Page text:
The power of restriction of Dr. Seuss


In 1955 Dr. Seuss (his real name was Theo Geisel) received a challenge: to write and illustrate a book that would not bore the children learning to read. So in 1957, Dr. Seuss produced “The Cat in the Hat” that was written with only 236 different words. This book was a great success among the children, as it was entertaining and educational at the same time.

In 1969, Bennet Cerf, the founder of Random House, met with Theo Geisel and made him a bet, that he write a book for children using only 50 different words. Geiser, of course, won the bet, as he wrote and illustrated the book called Green Eggs and Ham, a book that sold millions. Dr. Seuss took the restriction of the 50 words and turned it into a great opportunity.

The lesson here is that limitations can be transformed into possibilities. Many have the idea that “more is best” when many times “less is best” if we can discover the potential of the limiting situation.

How many discoveries were made thanks to the limitations! In the midst of restrictions creativity can be found. Toys for children, inventions, scientific discoveries, music, books, poetry, painting, projects… started with restrictions. Many of these inventors had serious illnesses, poverty, economical disasters, and obstacles. Yet today we enjoy so much of these because of people who created under circumstances of restriction.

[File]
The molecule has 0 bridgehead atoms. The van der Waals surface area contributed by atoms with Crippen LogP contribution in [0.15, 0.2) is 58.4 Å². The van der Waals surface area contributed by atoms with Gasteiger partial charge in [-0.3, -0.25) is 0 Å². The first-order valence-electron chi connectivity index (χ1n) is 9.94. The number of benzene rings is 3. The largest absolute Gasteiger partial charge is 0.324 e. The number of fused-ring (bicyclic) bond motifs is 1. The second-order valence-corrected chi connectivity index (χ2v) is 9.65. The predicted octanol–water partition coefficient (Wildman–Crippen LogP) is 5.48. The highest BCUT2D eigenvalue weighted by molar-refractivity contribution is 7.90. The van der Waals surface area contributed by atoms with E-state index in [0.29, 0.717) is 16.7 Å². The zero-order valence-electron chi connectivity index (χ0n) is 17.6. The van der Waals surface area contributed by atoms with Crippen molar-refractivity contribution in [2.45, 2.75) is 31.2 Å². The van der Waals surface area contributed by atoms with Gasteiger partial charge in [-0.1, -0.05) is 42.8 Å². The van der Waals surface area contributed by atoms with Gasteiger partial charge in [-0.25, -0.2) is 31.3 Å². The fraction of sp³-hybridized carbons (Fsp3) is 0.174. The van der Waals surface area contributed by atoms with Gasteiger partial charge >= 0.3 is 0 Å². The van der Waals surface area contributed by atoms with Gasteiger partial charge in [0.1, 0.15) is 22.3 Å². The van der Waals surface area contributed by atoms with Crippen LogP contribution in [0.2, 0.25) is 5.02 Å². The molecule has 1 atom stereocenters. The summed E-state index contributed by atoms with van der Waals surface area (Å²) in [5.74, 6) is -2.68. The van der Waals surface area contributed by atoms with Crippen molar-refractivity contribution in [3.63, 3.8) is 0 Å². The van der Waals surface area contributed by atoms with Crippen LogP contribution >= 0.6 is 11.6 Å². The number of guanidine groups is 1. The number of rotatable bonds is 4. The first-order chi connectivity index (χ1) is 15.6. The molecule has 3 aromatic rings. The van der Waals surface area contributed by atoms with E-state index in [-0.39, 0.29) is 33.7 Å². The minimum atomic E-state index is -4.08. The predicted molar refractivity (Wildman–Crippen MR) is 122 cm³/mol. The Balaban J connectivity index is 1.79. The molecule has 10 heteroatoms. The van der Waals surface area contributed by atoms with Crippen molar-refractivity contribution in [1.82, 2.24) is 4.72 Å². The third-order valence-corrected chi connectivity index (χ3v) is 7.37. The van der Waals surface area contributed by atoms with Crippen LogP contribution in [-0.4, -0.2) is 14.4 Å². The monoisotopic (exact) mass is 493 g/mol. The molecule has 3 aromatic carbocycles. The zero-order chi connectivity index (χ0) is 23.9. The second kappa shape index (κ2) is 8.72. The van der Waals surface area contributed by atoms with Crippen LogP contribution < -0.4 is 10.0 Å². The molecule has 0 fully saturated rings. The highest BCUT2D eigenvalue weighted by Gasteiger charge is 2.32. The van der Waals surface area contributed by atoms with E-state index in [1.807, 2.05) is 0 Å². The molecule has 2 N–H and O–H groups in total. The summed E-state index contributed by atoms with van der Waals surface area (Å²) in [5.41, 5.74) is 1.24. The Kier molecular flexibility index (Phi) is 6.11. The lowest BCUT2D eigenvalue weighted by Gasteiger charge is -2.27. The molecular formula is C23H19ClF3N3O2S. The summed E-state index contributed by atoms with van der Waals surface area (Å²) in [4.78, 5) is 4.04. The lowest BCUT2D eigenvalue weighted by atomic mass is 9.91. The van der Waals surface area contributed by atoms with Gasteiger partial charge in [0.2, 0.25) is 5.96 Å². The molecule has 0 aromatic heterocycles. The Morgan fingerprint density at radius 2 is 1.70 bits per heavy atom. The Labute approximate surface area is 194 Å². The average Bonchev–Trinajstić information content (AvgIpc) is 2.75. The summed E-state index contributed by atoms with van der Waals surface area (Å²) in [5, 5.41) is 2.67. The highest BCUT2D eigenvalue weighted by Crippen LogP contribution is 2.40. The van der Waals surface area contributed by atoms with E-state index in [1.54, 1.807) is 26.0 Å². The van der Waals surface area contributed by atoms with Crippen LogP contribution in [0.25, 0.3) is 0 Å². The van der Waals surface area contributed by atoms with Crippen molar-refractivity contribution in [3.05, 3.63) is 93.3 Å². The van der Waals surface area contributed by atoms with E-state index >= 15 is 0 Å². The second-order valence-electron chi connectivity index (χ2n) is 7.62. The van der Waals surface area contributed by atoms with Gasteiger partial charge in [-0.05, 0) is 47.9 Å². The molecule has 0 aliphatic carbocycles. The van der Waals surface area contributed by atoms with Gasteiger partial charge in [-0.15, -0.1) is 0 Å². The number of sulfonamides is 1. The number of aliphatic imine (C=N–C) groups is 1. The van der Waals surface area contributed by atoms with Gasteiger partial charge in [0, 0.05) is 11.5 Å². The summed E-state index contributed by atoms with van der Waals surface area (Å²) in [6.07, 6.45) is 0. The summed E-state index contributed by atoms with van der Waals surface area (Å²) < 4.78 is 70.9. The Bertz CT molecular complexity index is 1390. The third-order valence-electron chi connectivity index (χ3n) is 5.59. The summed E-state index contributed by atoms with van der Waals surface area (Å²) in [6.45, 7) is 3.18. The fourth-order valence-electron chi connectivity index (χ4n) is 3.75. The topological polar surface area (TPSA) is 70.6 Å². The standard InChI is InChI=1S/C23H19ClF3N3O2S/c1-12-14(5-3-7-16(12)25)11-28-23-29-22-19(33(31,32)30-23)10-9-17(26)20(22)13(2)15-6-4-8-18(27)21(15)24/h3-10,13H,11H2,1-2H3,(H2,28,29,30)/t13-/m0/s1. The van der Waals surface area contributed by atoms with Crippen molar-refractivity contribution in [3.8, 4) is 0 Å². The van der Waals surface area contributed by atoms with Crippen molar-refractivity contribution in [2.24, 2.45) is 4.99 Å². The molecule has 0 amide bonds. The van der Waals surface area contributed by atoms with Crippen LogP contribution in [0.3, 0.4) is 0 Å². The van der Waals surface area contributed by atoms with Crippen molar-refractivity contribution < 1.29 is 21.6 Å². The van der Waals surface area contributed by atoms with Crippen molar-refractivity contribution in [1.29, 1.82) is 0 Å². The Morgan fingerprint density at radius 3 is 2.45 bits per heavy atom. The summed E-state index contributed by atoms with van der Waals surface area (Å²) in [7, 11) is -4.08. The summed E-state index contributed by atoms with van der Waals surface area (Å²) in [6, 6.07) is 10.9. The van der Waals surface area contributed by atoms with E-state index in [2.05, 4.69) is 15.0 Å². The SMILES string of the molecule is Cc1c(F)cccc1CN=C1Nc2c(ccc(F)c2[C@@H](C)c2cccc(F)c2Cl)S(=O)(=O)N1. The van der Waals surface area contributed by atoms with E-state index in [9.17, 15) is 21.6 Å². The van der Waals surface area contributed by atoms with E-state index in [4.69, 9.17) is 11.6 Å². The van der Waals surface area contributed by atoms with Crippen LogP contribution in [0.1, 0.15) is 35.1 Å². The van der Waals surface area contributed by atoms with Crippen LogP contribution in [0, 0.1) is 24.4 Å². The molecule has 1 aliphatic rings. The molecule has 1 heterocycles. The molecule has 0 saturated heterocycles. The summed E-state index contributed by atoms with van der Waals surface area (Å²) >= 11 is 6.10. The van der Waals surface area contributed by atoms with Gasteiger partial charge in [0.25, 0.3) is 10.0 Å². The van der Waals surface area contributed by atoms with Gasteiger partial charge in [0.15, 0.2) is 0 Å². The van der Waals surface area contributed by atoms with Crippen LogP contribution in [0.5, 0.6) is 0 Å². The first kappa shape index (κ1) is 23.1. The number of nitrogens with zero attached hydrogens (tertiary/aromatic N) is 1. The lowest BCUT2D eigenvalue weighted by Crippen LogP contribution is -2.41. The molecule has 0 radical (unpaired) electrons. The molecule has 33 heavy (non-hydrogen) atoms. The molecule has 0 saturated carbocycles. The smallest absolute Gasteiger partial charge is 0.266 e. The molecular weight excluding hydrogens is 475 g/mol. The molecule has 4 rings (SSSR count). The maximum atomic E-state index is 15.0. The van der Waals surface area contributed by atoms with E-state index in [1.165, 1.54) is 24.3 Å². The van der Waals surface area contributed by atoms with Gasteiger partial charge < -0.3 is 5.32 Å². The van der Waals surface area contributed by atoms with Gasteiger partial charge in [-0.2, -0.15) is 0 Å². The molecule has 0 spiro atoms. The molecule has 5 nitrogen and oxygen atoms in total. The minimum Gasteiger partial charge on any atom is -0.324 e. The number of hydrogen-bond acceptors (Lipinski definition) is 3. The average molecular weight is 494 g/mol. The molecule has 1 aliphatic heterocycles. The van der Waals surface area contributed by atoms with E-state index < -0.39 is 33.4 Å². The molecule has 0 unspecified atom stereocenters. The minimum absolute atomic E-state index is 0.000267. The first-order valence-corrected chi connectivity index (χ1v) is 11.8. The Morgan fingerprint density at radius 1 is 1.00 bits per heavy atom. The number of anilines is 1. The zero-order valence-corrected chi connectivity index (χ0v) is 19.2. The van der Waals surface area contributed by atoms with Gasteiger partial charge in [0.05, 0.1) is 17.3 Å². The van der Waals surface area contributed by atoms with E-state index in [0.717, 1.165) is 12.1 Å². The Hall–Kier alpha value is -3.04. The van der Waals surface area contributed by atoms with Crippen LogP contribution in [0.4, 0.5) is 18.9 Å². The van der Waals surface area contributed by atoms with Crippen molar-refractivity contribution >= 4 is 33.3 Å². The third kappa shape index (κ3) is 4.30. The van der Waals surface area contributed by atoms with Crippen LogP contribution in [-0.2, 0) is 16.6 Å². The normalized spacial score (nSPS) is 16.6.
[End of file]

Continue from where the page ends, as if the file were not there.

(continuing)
What lessons can we learn from the power of restriction, the power of limits and restraints?

Limits can take us to find the “needle in the haystack”.

Restrictions can help you find that which in abundance you would not be able to discover. There are opportunities within your limitation, your restriction. Do the best with what you have in hand. Improve the talents you already have. Go beyond your circumstances. Instead of complaining of your lack of money, of the situation in which you are at the present today, find the hidden opportunity. Focus on your potential.

As a child, Dr. Seuss would go to the zoo with pencil and paper to draw the animals. As a child the seeds of creativity were being planted in his life. Dr. Seuss’ first book was published in 1937 (and had previously been rejected 27 times). This is an example of his perseverance. He did not give up. Years later, using only 50 words, Dr. Seuss revolutionized the world of reading for children with his unique artwork and words.

What are you going to invent and produce with what you have in hand today, even with your restrictions?

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